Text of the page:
At 4, posted on 20th August 2009 – The Day Holyrood Grew up – reaction to the release of the convicted Lockerbie bomber, and victim of the biggest miscarriage of justice in Scottish legal history.
Into the top 3, and at three, posted on May 31st 2007 – Mirador del Atlantico – a post about Gran Canaria.
At 2 is a post about the first of the historic “leaders” debates. Posted on April 15 2010 – On Tonight's 15 to 1… compared the production of the show to a cheesy ITV game show. Not so much removed from reality then…
However the most read post of the past year has been a blog posted on September 18th 2008 – The End Of Super Squirrel… – is my reaction to the end of, what was the first bank I ever held an account with. Proving that the credit crunch still has an effect on people.
Friday, 9 July 2010
The headline piece of the Criminal justice bill, and the one which has garnered the headlines has been the proposal to end jail sentences for offences which would have garnered a six month (or less) term in jail. This is controversial because New Labour believes that this is soft on criminals, they have been pushing for their own amendment, a statutory 6 month sentence for possession of a knife. I’m glad that New Labour have suddenly realised that there is a “problem” with knife crime, but I’m rather perplexed that this is a problem which has “suddenly” appeared. Going back 15 years Paisley used to have a serious problem with knife crime, which is why I tended to go out in Glasgow. This is not a new problem. What is new is that we have a generation of particularly nasty, vulgar, violent young people who do not appear interested in anyone but themselves.
What is particularly depressing is that Scottish New Labour has adopted the “prison works” mantra of the former Tory Home Secretary, Michael Howard. According to Paisley’s own Howard wannabe, Hugh Henry “Every week three violent criminals would dodge jail, and every week 12 knife criminals would dodge jail. That’s nearly 800 (no, that’s 654 Hugh, Ed) violent and knife criminals dodging jail every year because Alex Salmond thinks they should be kept in the community” The assumption being made here is that violent criminals should be locked away, regardless of whether prison is a deterrent or will rehabilitate or not.
What this shows is that politicians don’t really have an understanding of criminals, and why crime occurs. Crime is born of circumstances, of economic environment, a feeling of hopelessness, a lack of trust and of mentality. The former shadow home secretary made his name with the “Tough on crime… and tough on the causes of crime” sound bite. It seams somewhat remiss of those following in Blair’s footsteps to concentrate on the first part, but not the latter part. No understanding is shown by New Labour as to why there is a problem with the section of our population who are violent, and no attempt is made to formulate policies which will act as a deterrent to a life of crime.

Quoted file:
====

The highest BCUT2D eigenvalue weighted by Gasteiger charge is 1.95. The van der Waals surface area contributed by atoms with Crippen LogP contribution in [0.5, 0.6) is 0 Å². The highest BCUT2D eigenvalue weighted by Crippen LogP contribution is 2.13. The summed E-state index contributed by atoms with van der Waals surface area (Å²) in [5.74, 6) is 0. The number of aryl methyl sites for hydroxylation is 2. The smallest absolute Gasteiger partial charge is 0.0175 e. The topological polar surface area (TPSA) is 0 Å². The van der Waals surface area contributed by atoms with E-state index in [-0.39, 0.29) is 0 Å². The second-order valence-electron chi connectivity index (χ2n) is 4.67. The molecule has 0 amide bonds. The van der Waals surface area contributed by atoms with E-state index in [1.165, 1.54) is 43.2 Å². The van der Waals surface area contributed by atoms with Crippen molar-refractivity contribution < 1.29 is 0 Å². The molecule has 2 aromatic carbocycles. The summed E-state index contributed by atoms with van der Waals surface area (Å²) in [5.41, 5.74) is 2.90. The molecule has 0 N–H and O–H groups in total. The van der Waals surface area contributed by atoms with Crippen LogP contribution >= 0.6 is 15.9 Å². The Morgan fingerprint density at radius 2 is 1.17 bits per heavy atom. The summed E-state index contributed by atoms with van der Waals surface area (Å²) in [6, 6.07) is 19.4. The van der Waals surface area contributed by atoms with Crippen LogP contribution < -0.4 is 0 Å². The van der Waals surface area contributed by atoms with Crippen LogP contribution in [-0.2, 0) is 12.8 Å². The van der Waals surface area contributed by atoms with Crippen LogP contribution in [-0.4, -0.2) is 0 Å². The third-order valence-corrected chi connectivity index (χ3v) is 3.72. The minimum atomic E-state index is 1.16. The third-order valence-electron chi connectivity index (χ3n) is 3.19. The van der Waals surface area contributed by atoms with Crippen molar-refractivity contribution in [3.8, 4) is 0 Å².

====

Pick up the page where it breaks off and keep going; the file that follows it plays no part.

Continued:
Something else which has occurred to me with New Labour’s attacks on the Criminal Justice & Licensing Bill is a complete ignorance of the facts and of worldwide opinion. Both Hugh Henry and Richard Baker have raised again the release of Abdelbasset Ali Mohamed Al Megrahi, the convicted Lockerbie, as a stick to beat the SNP’s justice secretary Kenny MacAskil. Megrahi, is depending on who you believe either months from death or could go on for another 10 years, much to the embarrassment of the man who released him because of some sense of pity and sympathy towards his plight. As opposed to the fact that he was innocent and his continued incarceration was a weeping sore on the face of Scottish justice, and continue to be a weeping sore. Even now, the likes of Michael Forsyth are content to keep the myth going.
Henry & Baker really have shown themselves to be totally ignorant of the facts in this case. To summarise, the case was built around Megrahi and Fihimah (you know, the guy acquitted) who were supposed to have put a bomb on the flight from Malta to Frankfurt, which would then carry on to London and then onwards. Except there was an existing security alert in West Germany where the authorities were investigating a Syrian terrorist cell who were putting together bombs housed in Toshiba radio cassette players. This meant that every single piece of luggage was screened, especially for bombs housed in radio cassette players. Of course many people argued that there was no way the bomb could have been put on in Heathrow, but there is no way that the bomb could have been put on its course any other way. Apart from the above, the baggage handler John Bedford testified at the trial about a “maroony brown Samsonite” case appearing in the baggage container for Flight 103 after the team came back from a tea break and the trial also heard that the majority of timers used by middle-eastern terrorist cells were triggered by air pressure so could not have been used had the bomb come from Malta. Kept from the trial was the most damming evidence, that there was a break in reported at Heathrow on the morning of December 21 1988. Is it any wonder the official report into the trial for the UN states “The trial, seen in its entirety, was not fair and was not conducted in an objective manner. Indeed, there are many more questions and doubts at the end of the trial than there were at the beginning… Irrespective of this regrettable outcome, the search for the truth must continue”.
If the likes of Henry & Baker are happy to swallow the myth that Megrahi single handed put a bomb on a plane in Malta, which exploded about 24 hours later over a small Scottish town, what hope do we have that they can understand what will deter people from committing crime.